concrete barriers europe
© Wolfgang Rattay / Reuters
Authorities in several European cities have decided to compromise the aesthetic look of some of their most beautiful sites to provide additional security to residents and tourists in the wake of recent terrorist vehicle attacks.

Last week's deadly terrorist attacks in Spain's Barcelona and Cambrils have become the recent tragic events in a series of cases in which cars, vans or trucks have been used by extremists to plow into pedestrians in the streets.

In Barcelona, where over 100 people were hit by a terrorists' van, 13 of them fatally, in the popular Las Ramblas pedestrian area, some residents complained that officials had not done enough to prevent such an attack. However, city authorities said ensuring total security was impractical. "We can't fill up Barcelona with bollards," Reuters reported Joaquim Forn, who runs home affairs in the Catalonia region, as telling a local radio.

In other European cities, new anti-vehicle security barriers appeared in some of the most popular pedestrian areas.

In Italy, which hasn't experienced such terrorist attacks, concrete barriers have been installed in Milan. Authorities secured streets leading to the city's main cathedral, Duomo, and a nearby shopping center popular with tourists. In Florence, officials also plan to install blocks and large flower pots to enhance security in pedestrian areas of the old town.

In Lisbon, Portugal, the historic site of Jeronimos Monastery has been secured with concrete barriers, with Portuguese officials saying that the not so attractive blocks should help prevent any type of vehicle attack, Euro News reported.
Security bollards
© Rafael Marchante / Reuters
Security bollards are seen next to Jeronimos monastery in Lisbon, Portugal August 22, 2017
In the British capital, which has been attacked by terrorists behind the wheel several times, concrete anti-ramming blocks have been put in place at Westminster Bridge and London Bridge.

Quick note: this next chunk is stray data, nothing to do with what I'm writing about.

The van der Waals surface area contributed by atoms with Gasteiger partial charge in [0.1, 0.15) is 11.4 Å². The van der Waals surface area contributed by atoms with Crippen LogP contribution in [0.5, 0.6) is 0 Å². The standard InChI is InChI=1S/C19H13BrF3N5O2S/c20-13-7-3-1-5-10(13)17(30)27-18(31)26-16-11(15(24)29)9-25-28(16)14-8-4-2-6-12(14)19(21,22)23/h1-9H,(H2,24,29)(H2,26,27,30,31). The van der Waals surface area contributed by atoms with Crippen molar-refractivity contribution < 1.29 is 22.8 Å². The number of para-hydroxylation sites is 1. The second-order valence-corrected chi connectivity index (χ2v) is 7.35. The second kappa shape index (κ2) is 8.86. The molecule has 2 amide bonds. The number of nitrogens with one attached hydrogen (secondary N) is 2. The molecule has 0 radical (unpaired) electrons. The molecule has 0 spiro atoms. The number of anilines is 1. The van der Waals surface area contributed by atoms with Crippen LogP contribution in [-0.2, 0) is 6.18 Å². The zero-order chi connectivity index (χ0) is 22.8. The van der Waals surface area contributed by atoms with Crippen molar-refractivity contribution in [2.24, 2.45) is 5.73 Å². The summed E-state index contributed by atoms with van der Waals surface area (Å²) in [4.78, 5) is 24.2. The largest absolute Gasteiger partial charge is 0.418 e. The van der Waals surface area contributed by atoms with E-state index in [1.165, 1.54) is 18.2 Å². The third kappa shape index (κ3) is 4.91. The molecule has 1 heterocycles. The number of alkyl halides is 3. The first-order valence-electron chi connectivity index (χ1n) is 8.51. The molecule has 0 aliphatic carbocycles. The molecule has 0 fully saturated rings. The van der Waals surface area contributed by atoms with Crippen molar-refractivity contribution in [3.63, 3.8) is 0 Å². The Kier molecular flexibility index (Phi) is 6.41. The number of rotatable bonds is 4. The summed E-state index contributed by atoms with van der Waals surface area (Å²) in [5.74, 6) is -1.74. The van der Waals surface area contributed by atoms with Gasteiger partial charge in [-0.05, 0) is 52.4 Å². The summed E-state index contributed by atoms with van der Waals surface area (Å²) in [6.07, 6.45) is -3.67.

German authorities are also vigilant, with new security measures already being in place at one of the most popular sites in the city of Cologne. Roads leading to the central cathedral square have been blocked for traffic for an indefinite period.

"Before now, cars could drive very close to the cathedral. Having considered attacks in Nice, London, Barcelona and Stockholm, in which terrorists used vehicles, we decided to forestall such a development here," official representative of the Cologne police, Wolfgang Baldes told the RIA Novosti news agency.

Some 300,000 people daily pass by the cathedral, Baldes explained, adding that it is located close to Cologne central railway station. Saying that the Cologne cathedral is the second largest historic construction in Europe after St. Peter's Basilica in Rome, the German official pointed out that all terrorist attacks he had mentioned "happened near famous tourist sites or in historic areas."

The measure will be in place "for not just several weeks," he added, saying that to gloss over the appearance of the barriers at the beautiful historic site, large stones from the old setting of the Cologne cathedral have been used to block the traffic.

The cathedral area in Cologne is possibly just the beginning of a larger set of measures throughout Germany, Kolner Stadt-Anzeiger reported, citing German Interior Minister Herbert Reul. The minister said he had instructed police authorities around the country to establish contact with municipal authorities to discuss possible further safeguards at major locations.

Some other cities in Europe have a different attitude to the issue. Despite their city having been targeted by terrorists before, municipal officials in the Belgian capital of Brussels, which has a vast quantity of pedestrian zones, appear to be reluctant to disrupt habitual life.

"We don't want to be Hebron," Reuters reported Deputy Mayor of Brussels, Els Ampe as saying, with her referring to the city in the West Bank where Palestinians and Israelis are often separated by concrete and steel barriers.